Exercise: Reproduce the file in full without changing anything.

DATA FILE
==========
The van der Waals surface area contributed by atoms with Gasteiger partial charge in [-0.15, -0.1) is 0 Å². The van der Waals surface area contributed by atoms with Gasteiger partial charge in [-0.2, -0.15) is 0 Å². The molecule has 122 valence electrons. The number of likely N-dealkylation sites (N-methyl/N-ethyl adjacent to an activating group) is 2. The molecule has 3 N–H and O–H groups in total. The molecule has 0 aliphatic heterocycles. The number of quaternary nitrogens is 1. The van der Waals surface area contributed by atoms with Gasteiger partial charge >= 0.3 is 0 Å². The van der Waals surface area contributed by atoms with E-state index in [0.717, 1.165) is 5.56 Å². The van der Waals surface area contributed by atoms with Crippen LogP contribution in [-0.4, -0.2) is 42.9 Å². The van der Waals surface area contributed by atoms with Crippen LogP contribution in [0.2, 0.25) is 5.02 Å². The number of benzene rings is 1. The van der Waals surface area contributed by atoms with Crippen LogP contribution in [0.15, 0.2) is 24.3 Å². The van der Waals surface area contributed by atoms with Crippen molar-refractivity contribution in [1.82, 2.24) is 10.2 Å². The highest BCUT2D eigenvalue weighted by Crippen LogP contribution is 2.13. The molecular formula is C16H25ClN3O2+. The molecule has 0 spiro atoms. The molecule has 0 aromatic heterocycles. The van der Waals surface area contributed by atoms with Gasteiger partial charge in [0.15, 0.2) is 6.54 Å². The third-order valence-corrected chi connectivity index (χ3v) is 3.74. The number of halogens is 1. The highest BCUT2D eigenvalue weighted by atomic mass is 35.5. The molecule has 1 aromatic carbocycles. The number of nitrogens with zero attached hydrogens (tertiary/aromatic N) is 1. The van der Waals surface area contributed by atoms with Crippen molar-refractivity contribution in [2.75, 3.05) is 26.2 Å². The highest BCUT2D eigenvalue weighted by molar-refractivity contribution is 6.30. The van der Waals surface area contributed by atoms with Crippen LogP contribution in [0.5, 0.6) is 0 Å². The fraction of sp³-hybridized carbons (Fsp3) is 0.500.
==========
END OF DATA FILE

The van der Waals surface area contributed by atoms with Gasteiger partial charge in [-0.15, -0.1) is 0 Å². The van der Waals surface area contributed by atoms with Gasteiger partial charge in [-0.2, -0.15) is 0 Å². The molecule has 122 valence electrons. The number of likely N-dealkylation sites (N-methyl/N-ethyl adjacent to an activating group) is 2. The molecule has 3 N–H and O–H groups in total. The molecule has 0 aliphatic heterocycles. The number of quaternary nitrogens is 1. The van der Waals surface area contributed by atoms with Gasteiger partial charge >= 0.3 is 0 Å². The van der Waals surface area contributed by atoms with E-state index in [0.717, 1.165) is 5.56 Å². The van der Waals surface area contributed by atoms with Crippen LogP contribution in [-0.4, -0.2) is 42.9 Å². The van der Waals surface area contributed by atoms with Crippen LogP contribution in [0.2, 0.25) is 5.02 Å². The number of benzene rings is 1. The van der Waals surface area contributed by atoms with Crippen LogP contribution in [0.15, 0.2) is 24.3 Å². The van der Waals surface area contributed by atoms with Crippen molar-refractivity contribution in [1.82, 2.24) is 10.2 Å². The highest BCUT2D eigenvalue weighted by Crippen LogP contribution is 2.13. The molecular formula is C16H25ClN3O2+. The molecule has 0 spiro atoms. The molecule has 0 aromatic heterocycles. The van der Waals surface area contributed by atoms with Gasteiger partial charge in [0.15, 0.2) is 6.54 Å². The third-order valence-corrected chi connectivity index (χ3v) is 3.74. The number of halogens is 1. The highest BCUT2D eigenvalue weighted by atomic mass is 35.5. The molecule has 1 aromatic carbocycles. The number of nitrogens with zero attached hydrogens (tertiary/aromatic N) is 1. The van der Waals surface area contributed by atoms with Crippen molar-refractivity contribution in [2.75, 3.05) is 26.2 Å². The highest BCUT2D eigenvalue weighted by molar-refractivity contribution is 6.30. The van der Waals surface area contributed by atoms with Crippen LogP contribution in [0.5, 0.6) is 0 Å². The fraction of sp³-hybridized carbons (Fsp3) is 0.500.